5. I attended a private school until the age of 7, then it was state schools until I went to college. In retrospect, the state system failed me quite badly, so I'm more than a little envious of those I know who went 'public'.

    Nevertheless, I had a pretty comfortable upbringing. But I hit the class barrier solidly when I fell in love with a girl from the local Council Estate. Dad made little secret of his belief that she wasn't good enough.

    Well, we've been married for over 40 years now and are still madly in love, despite the emergence of 'Angie', so dad was wrong, and so were the prejudices of all who looked down on the girl from the Council Estate.

    To be honest, those who have snobbish class values are not the sort of friends I want. I just tell myself that it is I who have seen the light and they who are living in the dark ages.

    Angie xx

  6. The last thing I want to be reminded of is school1 I hated the place. Although I did fairly well at school I didn't leave with many quals but I then went to college and did far better there. My school education was marred by all the bullying I had to endure. I was a timid and shy child probably too effeminate for all the rough necks there so I took the insults, the shoving around and general bullying because i was too wimpish to do anything else. Mmm...I wonder why I was like that? I hate the class system and everything it stands for and especially 'the old school tie' brigade. Gosh half of those who went to public school and subsequently ended up in government are reall doing a fine job arn't they? Yeah sure! Most of them are as thick as two short planks! look at the mess this country is in. Jenny love you are probably better off now than you mighy have been had your face fitted so to speak. At least you are putting your talents to good use.

    Shirley Anne xxx

  7. Sorry about the typo errors there!

    Shirley Anne

  8. Jenny-wonderful post.
    I have the same issue from the other side (yes I'm another oik).

    Not having the accent or the privelege, (but a modicum of talent), I spent the first years of my career roasting "twits" and "good chaps". I hope I've lost the chip on my shoulder, but it took me a long time to realise that not all public school boys were lazy underperforming pampered poppinjays. I hope I now judge on merit rather than accent, as the prejudice can poison in both formulations.
    Thanks again Jenny
    (BTW were you in Griffindor House?)
    PS You might need to explain that "public school" in UK means elite private school in US.

  9. Claire an Oik!? Language is only here to cause misunderstanding, guess 600,000 thousand words in the dictionary are not quite enough.

    I doubt I would have survived if I had not managed to get into my slightly posh school which had less thuggery than I heard of in other schools.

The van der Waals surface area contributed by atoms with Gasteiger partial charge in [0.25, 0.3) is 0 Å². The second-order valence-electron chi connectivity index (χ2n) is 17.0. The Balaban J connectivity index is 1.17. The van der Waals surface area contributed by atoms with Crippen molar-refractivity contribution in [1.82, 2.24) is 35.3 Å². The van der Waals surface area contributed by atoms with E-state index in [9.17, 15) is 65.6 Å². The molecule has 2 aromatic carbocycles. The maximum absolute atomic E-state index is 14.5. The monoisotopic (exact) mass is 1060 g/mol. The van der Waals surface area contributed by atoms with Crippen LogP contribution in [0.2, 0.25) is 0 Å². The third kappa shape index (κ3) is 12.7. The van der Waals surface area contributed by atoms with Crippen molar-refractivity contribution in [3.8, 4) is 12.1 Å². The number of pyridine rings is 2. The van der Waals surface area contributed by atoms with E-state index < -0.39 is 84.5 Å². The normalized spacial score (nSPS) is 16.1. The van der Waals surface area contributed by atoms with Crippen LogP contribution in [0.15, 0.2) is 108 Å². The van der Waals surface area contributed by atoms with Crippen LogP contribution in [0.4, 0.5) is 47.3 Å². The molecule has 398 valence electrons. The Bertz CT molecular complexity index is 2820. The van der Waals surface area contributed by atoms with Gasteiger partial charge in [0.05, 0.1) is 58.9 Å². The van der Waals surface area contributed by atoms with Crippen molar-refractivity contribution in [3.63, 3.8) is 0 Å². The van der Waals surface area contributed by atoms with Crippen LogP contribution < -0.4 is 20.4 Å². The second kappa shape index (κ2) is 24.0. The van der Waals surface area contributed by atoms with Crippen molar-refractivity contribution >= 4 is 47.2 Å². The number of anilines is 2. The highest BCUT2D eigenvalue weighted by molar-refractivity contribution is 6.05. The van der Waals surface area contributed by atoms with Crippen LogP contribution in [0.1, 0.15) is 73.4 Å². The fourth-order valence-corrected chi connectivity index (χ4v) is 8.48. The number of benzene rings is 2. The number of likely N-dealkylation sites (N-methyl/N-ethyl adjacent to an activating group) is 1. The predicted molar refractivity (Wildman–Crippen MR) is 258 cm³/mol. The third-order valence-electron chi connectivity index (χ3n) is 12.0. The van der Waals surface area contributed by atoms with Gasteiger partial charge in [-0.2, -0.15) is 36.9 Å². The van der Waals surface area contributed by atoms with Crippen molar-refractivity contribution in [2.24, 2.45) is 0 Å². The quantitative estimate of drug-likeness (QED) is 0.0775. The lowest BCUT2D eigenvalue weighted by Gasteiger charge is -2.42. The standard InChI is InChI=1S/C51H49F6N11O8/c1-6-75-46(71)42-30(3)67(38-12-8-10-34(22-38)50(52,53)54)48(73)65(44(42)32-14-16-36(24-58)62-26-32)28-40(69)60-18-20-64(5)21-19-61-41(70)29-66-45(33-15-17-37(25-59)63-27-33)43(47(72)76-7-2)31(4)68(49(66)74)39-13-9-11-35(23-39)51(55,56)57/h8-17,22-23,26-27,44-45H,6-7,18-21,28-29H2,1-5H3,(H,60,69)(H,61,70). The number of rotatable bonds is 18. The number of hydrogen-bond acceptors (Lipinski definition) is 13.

I already knew that there was no place in their society so just kept my head down, became a ghost and just passed exams with zero effort and left without a word.
    Clearly the "old boys network" was never going to work for me. As soon as I left the school I also left my family home and country. guess I was not too happy

  10. @Caroline.Rats, mine was 15th century ; does that mean you can call me an oik ??? Language...
    Actually I'm quite proud of the way I graduated from mine. Semi-thrown out for passing out stuff on open day questioning whether the equation of 30% black entrance applicants every year = one half Pakistani son of a lab assistant attending, made much sense.

  11. Evening all, and thanks for your comments.

    I have no desire whatsoever to attend a gathering of my school's alumni. I have very little in common with any of them. However the idea of turning up in full-on seven foot girl mode does appeal, if only to see their faces. Statistically there have to have been other trans people passing through an institution of that size, so I doubt I'd be alone either.

    They were mostly the types who would revel in the old school tie, not me. Nothing to be envious of.

    It's interesting that you all apply a social connotation to the word "oik". I've never thought of it that way, in fact I'd cheerfully apply it to ...I dunno... Boris Johnson, for example. I had to look it up, it simply means "an uncouth or obnoxious person" with no social angle at all.

    It's funny, part of the reason I was so taken aback by what the bloke said was because it's never happened before. My scruffy male alter ego dresses like any other geek and speaks like any other person caught between Estuary English and the Midlands so confusing him with the Ruperts and the Nigels might not come so easily.

    My school is a relative youth in the age stakes, a mere five hundred and something years old. They must be *really* crap if they've had that long to get it right and they still do such a bad job!

  12. @Jenny/@Caroline:
    Perhaps I am not an oik at all, but rather an Awk (a rather unlikely bird!).